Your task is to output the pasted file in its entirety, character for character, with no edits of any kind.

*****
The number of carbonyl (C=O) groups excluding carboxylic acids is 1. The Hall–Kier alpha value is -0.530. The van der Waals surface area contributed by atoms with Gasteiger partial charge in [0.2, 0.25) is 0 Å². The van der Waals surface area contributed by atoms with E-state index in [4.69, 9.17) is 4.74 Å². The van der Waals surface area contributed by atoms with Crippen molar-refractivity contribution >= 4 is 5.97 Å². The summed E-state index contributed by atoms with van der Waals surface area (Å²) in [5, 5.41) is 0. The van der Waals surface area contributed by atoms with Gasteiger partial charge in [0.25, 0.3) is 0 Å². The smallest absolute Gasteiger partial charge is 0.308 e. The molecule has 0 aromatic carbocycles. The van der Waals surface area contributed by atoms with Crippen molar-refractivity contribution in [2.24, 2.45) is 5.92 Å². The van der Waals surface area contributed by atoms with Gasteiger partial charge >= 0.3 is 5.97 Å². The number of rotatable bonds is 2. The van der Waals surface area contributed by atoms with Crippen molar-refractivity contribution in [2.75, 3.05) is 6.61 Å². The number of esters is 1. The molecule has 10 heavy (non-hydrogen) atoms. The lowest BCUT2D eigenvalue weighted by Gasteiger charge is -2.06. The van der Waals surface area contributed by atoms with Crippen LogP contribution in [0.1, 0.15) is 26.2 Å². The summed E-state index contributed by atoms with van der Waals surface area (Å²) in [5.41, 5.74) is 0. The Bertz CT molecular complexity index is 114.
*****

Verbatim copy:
The number of carbonyl (C=O) groups excluding carboxylic acids is 1. The Hall–Kier alpha value is -0.530. The van der Waals surface area contributed by atoms with Gasteiger partial charge in [0.2, 0.25) is 0 Å². The van der Waals surface area contributed by atoms with E-state index in [4.69, 9.17) is 4.74 Å². The van der Waals surface area contributed by atoms with Crippen molar-refractivity contribution >= 4 is 5.97 Å². The summed E-state index contributed by atoms with van der Waals surface area (Å²) in [5, 5.41) is 0. The van der Waals surface area contributed by atoms with Gasteiger partial charge in [0.25, 0.3) is 0 Å². The smallest absolute Gasteiger partial charge is 0.308 e. The molecule has 0 aromatic carbocycles. The van der Waals surface area contributed by atoms with Crippen molar-refractivity contribution in [2.24, 2.45) is 5.92 Å². The van der Waals surface area contributed by atoms with Gasteiger partial charge >= 0.3 is 5.97 Å². The number of rotatable bonds is 2. The van der Waals surface area contributed by atoms with Crippen molar-refractivity contribution in [2.75, 3.05) is 6.61 Å². The number of esters is 1. The molecule has 10 heavy (non-hydrogen) atoms. The lowest BCUT2D eigenvalue weighted by Gasteiger charge is -2.06. The van der Waals surface area contributed by atoms with Crippen LogP contribution in [0.1, 0.15) is 26.2 Å². The summed E-state index contributed by atoms with van der Waals surface area (Å²) in [5.41, 5.74) is 0. The Bertz CT molecular complexity index is 114.